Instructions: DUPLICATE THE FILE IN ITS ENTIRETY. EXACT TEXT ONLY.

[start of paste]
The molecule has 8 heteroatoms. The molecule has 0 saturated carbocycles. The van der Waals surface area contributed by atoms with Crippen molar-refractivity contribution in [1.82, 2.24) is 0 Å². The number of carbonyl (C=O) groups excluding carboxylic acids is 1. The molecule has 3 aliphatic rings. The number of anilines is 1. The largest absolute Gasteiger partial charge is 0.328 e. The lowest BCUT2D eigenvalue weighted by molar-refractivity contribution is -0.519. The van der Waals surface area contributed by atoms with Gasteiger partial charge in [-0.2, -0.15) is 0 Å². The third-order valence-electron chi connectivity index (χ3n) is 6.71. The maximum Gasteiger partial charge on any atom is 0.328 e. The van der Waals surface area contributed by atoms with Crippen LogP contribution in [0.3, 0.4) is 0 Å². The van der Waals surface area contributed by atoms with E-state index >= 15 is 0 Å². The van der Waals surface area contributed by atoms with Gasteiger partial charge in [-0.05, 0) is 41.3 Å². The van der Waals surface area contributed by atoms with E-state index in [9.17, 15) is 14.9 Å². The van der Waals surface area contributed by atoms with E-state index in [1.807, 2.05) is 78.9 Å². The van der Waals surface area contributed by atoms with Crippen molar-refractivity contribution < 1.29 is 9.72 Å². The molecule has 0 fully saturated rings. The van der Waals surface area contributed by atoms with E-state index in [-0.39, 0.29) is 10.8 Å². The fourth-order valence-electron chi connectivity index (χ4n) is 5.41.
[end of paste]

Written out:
The molecule has 8 heteroatoms. The molecule has 0 saturated carbocycles. The van der Waals surface area contributed by atoms with Crippen molar-refractivity contribution in [1.82, 2.24) is 0 Å². The number of carbonyl (C=O) groups excluding carboxylic acids is 1. The molecule has 3 aliphatic rings. The number of anilines is 1. The largest absolute Gasteiger partial charge is 0.328 e. The lowest BCUT2D eigenvalue weighted by molar-refractivity contribution is -0.519. The van der Waals surface area contributed by atoms with Gasteiger partial charge in [-0.2, -0.15) is 0 Å². The third-order valence-electron chi connectivity index (χ3n) is 6.71. The maximum Gasteiger partial charge on any atom is 0.328 e. The van der Waals surface area contributed by atoms with Crippen LogP contribution in [0.3, 0.4) is 0 Å². The van der Waals surface area contributed by atoms with E-state index >= 15 is 0 Å². The van der Waals surface area contributed by atoms with Gasteiger partial charge in [-0.05, 0) is 41.3 Å². The van der Waals surface area contributed by atoms with E-state index in [9.17, 15) is 14.9 Å². The van der Waals surface area contributed by atoms with E-state index in [1.807, 2.05) is 78.9 Å². The van der Waals surface area contributed by atoms with Crippen molar-refractivity contribution < 1.29 is 9.72 Å². The molecule has 0 fully saturated rings. The van der Waals surface area contributed by atoms with E-state index in [-0.39, 0.29) is 10.8 Å². The fourth-order valence-electron chi connectivity index (χ4n) is 5.41.